Most of you won’t notice the details, but here are some issues on my mind.Traffic’s low so I ‘ll let it all hang out.

**(1) Correction of biases. **For the Presidential race, I give two estimates: one based on **national** polls (currently Obama +3.0 +/- 0.2%) and one based on **state** polls (currently 318 EV). The two are calculated somewhat differently – and illustrate a current problem that needs to be solved.

The national estimate is done by hand (perhaps we could automate it). The uncertainty is estimated using an estimated SEM, which is derived from the median absolute deviation of the last 30 days’ polls. The long time window is acceptable since the race is not moving much (as you can see in the graph at right). Using 1.0% of popular margin is equivalent to about 27 EV. In other words, these polls correspond to an EV confidence band of +/- 2 sigma = +/- 11 EV.

The **state** estimate is based on state polls, which are more numerous. The calculation is automated. If you’re reading this you know that we use those to calculate mean margin and estimated SEM. These values are the basis for everything on the top bar and right column: the EV estimator, the electoral map, the Meta-Margin, and the Power of Your Vote. For the EV estimator, mean margins are converted to Z-scores and then to probabilities using the t-distribution. Then we compound the probabilities to get a distribution of all possible outcomes (2^51 = 2.3 quadrillion). From this the EV estimator comes out, along with a 95% confidence band. The current confidence band is 70 EV wide, about +/- 35 EV…

And this is what needs fixing. 35 EV is way too large! For example, the estimator hardly moves, which is a major tell that the true uncertainty is much smaller – probably comparable to the national race.

As I’ve written, the correct approach is to calculate the offset introduced by each pollster’s methods and subtract it from their individual results before calculating the mean margin and estimated SEM. For poll aggregation, such offsets are far more consequential than the famous “margin of error,” which is prominent in single polls. Once you start aggregating the combined MoE, which comes from sampling error, becomes quite small.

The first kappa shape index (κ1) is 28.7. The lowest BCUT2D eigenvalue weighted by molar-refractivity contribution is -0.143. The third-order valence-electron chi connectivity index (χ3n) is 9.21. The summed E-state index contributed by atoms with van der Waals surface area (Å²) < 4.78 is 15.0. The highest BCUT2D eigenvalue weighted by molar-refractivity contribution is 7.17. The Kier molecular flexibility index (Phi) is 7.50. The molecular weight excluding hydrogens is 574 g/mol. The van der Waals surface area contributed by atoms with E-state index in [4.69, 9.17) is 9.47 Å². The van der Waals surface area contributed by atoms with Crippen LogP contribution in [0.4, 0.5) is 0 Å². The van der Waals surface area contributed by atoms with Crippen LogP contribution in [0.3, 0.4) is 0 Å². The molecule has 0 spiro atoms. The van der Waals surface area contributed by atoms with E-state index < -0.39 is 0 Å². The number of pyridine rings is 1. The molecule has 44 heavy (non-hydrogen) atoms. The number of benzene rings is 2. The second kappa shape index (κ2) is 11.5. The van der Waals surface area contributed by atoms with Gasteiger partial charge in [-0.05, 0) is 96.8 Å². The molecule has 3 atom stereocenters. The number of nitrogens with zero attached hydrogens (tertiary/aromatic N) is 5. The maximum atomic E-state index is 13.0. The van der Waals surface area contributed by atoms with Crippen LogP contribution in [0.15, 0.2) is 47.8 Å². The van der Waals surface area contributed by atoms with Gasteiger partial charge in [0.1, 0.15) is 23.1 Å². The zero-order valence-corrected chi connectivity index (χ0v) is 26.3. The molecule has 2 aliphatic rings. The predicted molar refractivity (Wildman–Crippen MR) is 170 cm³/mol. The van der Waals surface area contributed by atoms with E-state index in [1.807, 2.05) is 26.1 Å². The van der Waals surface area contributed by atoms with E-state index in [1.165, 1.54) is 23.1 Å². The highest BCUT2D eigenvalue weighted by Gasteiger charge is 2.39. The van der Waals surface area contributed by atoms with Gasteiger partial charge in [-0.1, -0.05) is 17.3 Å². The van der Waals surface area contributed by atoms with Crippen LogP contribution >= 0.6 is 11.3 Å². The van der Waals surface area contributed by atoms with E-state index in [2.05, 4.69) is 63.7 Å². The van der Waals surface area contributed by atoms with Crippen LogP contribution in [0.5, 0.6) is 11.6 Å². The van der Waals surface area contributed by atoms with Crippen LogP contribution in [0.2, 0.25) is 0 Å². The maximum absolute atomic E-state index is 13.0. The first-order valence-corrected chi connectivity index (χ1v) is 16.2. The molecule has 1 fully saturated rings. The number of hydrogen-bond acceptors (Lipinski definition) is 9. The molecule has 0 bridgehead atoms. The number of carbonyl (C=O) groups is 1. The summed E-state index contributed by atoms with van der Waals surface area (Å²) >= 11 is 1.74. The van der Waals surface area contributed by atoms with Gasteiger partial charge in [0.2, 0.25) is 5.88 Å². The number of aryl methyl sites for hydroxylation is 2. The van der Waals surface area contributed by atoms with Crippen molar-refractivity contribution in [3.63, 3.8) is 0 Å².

Such a de-noised estimator would be boring to watch. But it would tell us when some truly game-changing event happens. An example in 2008 was the addition of Sarah Palin to the ticket.

Anyway, that’s what is on my mind in regard to this analysis.

As a cautionary example, see FiveThirtyEight, where there is an item called the Now-cast. I believe this is meant to be a snapshot of current conditions. Given what I have written above, at any given moment, if their analysis is done correctly, the leading candidate’s win probability should be very high, close to 100%. Yet they give a probability around 80%. This indicates an underlying error in their analysis. It is only for future projections that the probability should drop. Somewhere in the guts of that calculation, there’s a failure to keep noise out of the signal.

Think of it as the difference between knowing what temperature it is right now, and knowing what the temperature will be like tomorrow. With a good instrument, you should know the first quantity with high accuracy. That’s what we are trying to construct – a good instrument.

**(2) The Senate and House (aggregated). **For the **Senate**, a national estimator is possible – once polling picks up in states like Indiana and North Dakota. I suspect the Democrats are currently barely hanging on. But only more data will tell.

For the **House**, based on June national Congressional preference polls at Pollster.com, the **estimated national vote is Democrats +2.5 +/- 1.1 %**, for a very likely (>95% probability) takeover if the election were held today.

Many other aggregators do not deliver the value that they could. For example, I find the curve fititng at TalkingPointsMemo to be unhelpful in reducing uncertainty – again, they combine signal with noise.

Pollster.com is an excellent data source (and has interesting commentary). But their graphs are potentially misleading since they weight each poll equally. This favors organizations that poll often, including biased ones such as Rasmussen. I tend to do analysis by hand, and I find older sources to be simpler to use and look at: **Electoral-Vote.com** (the original!) and **RealClearPolitics**.

**(3) Individual Senate and House races. **We’re not going to address this because of the lower density of polls. This is where introducing non-polling variables such as campaign finance and partisan voting index (PVI) becomes useful. There are sites out there that do this well.

If you support our efforts, visit our ActBlue page.

Wu// Jul 11, 2012 at 4:49 pmGood to see you put up a new ActBlue page, Sam. I just took advantage of it with the three candidates listed.